The 1977’s edition will remain forever in history as the only edition that doesn’t have a second and third place winner.
The race was won by Roger de Vlaeminck who succeeded to surpass his team-mate, Freddy Maertens. Maertens, who should have been the second, was disqualified for having changed a tire after a puncture outside of the designated areas.
The second and third places were therefore attributed to Walter Planckaert and Guy Sibille. Yet, a month later, both riders, along with seven others including Eddy Merckx, have been found positive at Stymul, a forbidden drug quite commonly used because it couldn’t be identified in the urine.
What followed was an automatic disqualification of all positive riders and the second and third place remained vacant.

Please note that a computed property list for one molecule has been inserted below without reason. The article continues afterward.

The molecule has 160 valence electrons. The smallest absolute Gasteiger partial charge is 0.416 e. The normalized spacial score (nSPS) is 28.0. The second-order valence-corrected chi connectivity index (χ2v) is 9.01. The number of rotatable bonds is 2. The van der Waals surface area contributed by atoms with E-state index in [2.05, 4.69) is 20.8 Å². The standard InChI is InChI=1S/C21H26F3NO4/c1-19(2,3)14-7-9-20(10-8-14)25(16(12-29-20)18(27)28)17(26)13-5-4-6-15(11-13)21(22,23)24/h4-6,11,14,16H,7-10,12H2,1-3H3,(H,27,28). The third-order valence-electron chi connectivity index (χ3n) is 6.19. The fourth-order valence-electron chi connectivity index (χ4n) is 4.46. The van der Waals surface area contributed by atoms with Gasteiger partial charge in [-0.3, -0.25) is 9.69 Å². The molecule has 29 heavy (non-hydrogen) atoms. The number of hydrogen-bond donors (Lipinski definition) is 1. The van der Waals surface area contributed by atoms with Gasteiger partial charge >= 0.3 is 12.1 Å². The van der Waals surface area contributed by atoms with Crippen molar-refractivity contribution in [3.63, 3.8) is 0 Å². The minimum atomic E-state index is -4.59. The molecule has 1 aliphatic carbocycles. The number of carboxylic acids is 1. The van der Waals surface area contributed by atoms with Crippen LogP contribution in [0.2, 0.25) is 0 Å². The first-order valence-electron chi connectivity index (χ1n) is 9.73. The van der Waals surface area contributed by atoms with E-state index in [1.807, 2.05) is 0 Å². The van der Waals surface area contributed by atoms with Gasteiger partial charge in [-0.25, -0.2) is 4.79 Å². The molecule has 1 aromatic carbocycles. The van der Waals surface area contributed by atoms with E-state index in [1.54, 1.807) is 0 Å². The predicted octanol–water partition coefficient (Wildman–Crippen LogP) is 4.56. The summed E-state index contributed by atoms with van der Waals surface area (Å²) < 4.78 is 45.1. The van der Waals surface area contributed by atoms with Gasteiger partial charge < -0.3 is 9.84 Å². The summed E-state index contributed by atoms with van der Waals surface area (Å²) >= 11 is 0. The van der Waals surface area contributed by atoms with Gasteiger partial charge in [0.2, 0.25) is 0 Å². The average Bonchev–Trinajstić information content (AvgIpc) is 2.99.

Alberic Schotte is the only rider in the Tour of Flanders history to have participated for twenty times in a row.
Schotte rode the first race in 1940, registering the record of the youngest participant in the Tour. He attended every year until 1959 when he got the title of the oldest participant in the Tour.
During his career, Schotte won the Tour of Flanders for two times, in 1942 and in 1948. He also won to second places in 1944 and 1950, and was the third for four times, in 1940, 1946, 1949, and 1952.
The Tour of Flanders is certainly one of the most engaging road cycling races in the world. Taking riders through mesmerizing landscapes and challenging them with steep slopes and cobbled streets, the race gathers new admirers each year.
What do you think? Would you participate in the Tour of Flanders? Do you know other curiosities about this race? I look forward to reading your comments.